Yesterday a majority of voters opted to leave the European Union.
By a quirk of fate, the official result of the EU referendum was announced at Manchester Town Hall, a few hundred yards from our office. The final result was 51.9% to leave and 48.1% to remain, a majority of around 1.3 million votes or 4% for the leave campaign. There were significant regional differences. London, Manchester, Leeds and Liverpool voted to remain as did the majority of voters in Scotland and Northern Ireland but large areas of the UK voted overwhelmingly to leave.
The implications of the decision will not be known for some time, but the result has taken investment markets by surprise. The first major movement has been in currency markets with Sterling falling by 10% against the US Dollar overnight (from $1.50 to a 30 year low of $1.33) and by over 5% against the Euro.
Investment markets do not like uncertainty and, having risen over the last week on the expectation of a vote to remain are likely to fall. We’ve already seen some signs of this in Asian markets overnight and with the FTSE 100 index falling to around 5,800 in early trading.
It will take months if not years for the full implications of yesterday’s decision to become clear, but we’re not recommending any immediate reaction as markets have a tendency to overreact in the immediate aftermath. In the short term it is possible that assets perceived as safe havens will rise and we have already seen a sharp rise in the price of gold. Yields on US and German government bonds have fallen with the yield on German 10 year bonds falling to a record low of minus 0.14%. At the same time yields on peripheral Eurozone bonds have risen to reflect fears that other countries might opt out of the European Union.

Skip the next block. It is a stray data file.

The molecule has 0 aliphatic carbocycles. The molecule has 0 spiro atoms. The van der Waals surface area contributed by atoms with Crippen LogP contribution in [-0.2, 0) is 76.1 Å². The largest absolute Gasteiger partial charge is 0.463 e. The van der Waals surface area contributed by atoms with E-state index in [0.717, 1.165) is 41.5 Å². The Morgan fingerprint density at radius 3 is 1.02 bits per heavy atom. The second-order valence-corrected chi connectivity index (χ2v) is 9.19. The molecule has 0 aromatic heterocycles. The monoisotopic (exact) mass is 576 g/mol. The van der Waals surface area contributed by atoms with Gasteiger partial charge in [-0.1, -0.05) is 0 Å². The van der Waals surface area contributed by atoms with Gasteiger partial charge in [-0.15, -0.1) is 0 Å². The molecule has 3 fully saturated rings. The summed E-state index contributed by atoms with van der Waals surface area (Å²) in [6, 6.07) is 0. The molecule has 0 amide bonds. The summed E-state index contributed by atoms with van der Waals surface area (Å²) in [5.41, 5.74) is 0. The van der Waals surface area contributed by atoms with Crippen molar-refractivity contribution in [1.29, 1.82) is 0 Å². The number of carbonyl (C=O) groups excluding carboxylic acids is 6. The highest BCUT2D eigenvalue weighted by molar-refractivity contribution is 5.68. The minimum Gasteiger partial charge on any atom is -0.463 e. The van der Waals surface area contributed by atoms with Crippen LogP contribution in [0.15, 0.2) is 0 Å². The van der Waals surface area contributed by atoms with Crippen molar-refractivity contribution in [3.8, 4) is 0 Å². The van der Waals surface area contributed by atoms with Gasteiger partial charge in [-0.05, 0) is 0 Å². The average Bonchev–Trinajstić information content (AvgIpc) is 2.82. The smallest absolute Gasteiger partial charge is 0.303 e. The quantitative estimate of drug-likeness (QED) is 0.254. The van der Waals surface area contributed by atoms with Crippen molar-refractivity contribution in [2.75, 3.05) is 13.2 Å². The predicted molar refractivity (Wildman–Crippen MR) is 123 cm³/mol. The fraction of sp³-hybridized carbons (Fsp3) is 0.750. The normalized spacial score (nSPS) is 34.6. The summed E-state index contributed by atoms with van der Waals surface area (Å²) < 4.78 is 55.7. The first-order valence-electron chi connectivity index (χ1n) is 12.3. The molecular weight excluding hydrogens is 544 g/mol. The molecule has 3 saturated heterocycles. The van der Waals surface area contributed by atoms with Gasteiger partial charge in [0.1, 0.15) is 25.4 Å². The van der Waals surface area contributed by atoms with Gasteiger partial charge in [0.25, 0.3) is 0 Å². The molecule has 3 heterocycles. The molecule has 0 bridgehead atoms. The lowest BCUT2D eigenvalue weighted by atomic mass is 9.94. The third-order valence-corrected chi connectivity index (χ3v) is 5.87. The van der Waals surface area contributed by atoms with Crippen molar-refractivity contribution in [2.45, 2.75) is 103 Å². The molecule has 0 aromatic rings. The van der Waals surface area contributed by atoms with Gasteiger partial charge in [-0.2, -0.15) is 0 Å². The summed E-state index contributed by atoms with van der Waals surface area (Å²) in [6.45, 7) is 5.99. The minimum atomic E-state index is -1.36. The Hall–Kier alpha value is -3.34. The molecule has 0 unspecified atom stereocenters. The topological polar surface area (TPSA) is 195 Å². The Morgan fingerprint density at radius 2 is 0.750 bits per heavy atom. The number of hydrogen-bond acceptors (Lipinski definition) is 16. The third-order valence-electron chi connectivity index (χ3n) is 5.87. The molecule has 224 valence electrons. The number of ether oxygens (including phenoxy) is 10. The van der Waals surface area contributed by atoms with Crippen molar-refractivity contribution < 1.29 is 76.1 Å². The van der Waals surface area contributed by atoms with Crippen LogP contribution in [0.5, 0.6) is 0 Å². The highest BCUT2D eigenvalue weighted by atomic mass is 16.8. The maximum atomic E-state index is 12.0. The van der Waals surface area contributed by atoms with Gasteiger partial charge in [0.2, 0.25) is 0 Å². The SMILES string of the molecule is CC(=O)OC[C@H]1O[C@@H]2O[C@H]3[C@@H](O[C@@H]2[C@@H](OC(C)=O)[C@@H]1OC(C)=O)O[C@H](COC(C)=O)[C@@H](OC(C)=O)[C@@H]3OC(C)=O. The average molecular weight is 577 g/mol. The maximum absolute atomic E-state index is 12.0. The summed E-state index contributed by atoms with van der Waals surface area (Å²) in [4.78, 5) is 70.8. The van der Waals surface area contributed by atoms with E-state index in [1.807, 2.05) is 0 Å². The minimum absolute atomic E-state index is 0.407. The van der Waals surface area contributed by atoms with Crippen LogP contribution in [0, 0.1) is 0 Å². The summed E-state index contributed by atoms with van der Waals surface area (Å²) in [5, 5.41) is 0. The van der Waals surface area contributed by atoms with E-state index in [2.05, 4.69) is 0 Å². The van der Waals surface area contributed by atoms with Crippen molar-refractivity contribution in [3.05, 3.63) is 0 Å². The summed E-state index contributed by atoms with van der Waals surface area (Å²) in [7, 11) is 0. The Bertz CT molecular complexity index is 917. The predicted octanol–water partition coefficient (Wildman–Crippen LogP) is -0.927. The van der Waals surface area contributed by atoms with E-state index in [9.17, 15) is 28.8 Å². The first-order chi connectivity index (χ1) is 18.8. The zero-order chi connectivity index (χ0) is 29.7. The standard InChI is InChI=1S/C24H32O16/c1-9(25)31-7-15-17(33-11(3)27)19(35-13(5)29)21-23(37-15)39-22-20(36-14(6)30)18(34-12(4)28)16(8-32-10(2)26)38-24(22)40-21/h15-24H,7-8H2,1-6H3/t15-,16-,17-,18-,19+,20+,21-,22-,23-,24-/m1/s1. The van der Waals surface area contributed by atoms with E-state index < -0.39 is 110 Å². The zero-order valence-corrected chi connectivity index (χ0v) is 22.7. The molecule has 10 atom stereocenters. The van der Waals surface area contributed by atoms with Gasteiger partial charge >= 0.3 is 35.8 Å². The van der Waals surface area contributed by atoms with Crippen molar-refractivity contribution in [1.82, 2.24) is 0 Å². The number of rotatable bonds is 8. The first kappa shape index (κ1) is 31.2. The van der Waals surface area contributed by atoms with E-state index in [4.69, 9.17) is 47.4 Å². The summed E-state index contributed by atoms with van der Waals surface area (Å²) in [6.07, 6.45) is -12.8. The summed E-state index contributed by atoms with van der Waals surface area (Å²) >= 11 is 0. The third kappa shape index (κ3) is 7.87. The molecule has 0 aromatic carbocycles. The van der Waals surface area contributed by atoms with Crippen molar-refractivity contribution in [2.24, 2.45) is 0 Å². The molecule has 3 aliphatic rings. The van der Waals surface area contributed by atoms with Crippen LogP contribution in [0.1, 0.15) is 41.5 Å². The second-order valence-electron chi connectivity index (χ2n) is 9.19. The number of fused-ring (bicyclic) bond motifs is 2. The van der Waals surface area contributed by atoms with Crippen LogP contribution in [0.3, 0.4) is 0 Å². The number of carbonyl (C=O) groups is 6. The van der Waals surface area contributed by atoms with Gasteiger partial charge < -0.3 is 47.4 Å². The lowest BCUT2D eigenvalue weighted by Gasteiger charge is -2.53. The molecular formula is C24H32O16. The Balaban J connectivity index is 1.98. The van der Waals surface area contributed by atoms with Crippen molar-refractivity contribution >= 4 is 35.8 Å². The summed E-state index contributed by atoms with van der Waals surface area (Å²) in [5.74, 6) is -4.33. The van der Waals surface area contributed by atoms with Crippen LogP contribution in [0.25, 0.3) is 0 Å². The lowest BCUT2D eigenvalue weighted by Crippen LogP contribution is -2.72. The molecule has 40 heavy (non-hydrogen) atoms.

The equity investments we manage for you tend to focus on well managed multinational companies and typically earn the majority of their revenues outside the UK. Over the medium term the fall in Sterling should boost the value of non UK assets, but in the short term we are expecting equity markets to fall until investors are able to assess the impact of the result. This process may take many months to complete and we expect markets to remain volatile while negotiations are ongoing.
In times like these it is important to hold sufficient cash reserves to enable you not to have to sell investments whilst they are down in value. For investors with cash available to invest we would expect there to be opportunities to buy into good quality assets whilst prices are depressed.
We will continue to monitor markets very closely and will keep you updated with regular valuations and commentaries over the coming months
If you have any questions please contact us.